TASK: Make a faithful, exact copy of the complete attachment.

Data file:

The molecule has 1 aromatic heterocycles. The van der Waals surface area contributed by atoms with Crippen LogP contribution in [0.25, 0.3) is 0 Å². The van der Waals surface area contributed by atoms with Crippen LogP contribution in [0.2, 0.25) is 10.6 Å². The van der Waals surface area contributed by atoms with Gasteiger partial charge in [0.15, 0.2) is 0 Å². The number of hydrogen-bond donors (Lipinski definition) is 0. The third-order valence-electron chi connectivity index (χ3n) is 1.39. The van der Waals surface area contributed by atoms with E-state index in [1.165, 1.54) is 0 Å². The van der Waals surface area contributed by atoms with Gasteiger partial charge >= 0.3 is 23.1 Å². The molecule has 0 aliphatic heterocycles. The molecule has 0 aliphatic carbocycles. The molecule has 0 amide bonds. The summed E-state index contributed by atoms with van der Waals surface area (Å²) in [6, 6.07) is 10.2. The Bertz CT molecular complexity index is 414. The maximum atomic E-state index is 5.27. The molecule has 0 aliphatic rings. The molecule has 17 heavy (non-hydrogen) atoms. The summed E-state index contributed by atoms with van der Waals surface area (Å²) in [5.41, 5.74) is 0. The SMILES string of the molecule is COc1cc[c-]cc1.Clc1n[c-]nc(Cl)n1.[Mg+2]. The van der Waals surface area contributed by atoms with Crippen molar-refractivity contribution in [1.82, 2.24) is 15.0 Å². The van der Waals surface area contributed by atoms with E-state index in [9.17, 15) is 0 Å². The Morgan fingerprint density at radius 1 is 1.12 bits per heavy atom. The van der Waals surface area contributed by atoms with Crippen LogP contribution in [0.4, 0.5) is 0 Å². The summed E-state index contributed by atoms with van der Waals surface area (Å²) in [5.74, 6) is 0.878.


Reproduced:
The molecule has 1 aromatic heterocycles. The van der Waals surface area contributed by atoms with Crippen LogP contribution in [0.25, 0.3) is 0 Å². The van der Waals surface area contributed by atoms with Crippen LogP contribution in [0.2, 0.25) is 10.6 Å². The van der Waals surface area contributed by atoms with Gasteiger partial charge in [0.15, 0.2) is 0 Å². The number of hydrogen-bond donors (Lipinski definition) is 0. The third-order valence-electron chi connectivity index (χ3n) is 1.39. The van der Waals surface area contributed by atoms with E-state index in [1.165, 1.54) is 0 Å². The van der Waals surface area contributed by atoms with Gasteiger partial charge >= 0.3 is 23.1 Å². The molecule has 0 aliphatic heterocycles. The molecule has 0 aliphatic carbocycles. The molecule has 0 amide bonds. The summed E-state index contributed by atoms with van der Waals surface area (Å²) in [6, 6.07) is 10.2. The Bertz CT molecular complexity index is 414. The maximum atomic E-state index is 5.27. The molecule has 0 aliphatic rings. The molecule has 17 heavy (non-hydrogen) atoms. The summed E-state index contributed by atoms with van der Waals surface area (Å²) in [5.41, 5.74) is 0. The SMILES string of the molecule is COc1cc[c-]cc1.Clc1n[c-]nc(Cl)n1.[Mg+2]. The van der Waals surface area contributed by atoms with Crippen molar-refractivity contribution in [1.82, 2.24) is 15.0 Å². The van der Waals surface area contributed by atoms with E-state index in [9.17, 15) is 0 Å². The Morgan fingerprint density at radius 1 is 1.12 bits per heavy atom. The van der Waals surface area contributed by atoms with Crippen LogP contribution in [0.4, 0.5) is 0 Å². The summed E-state index contributed by atoms with van der Waals surface area (Å²) in [5.74, 6) is 0.878.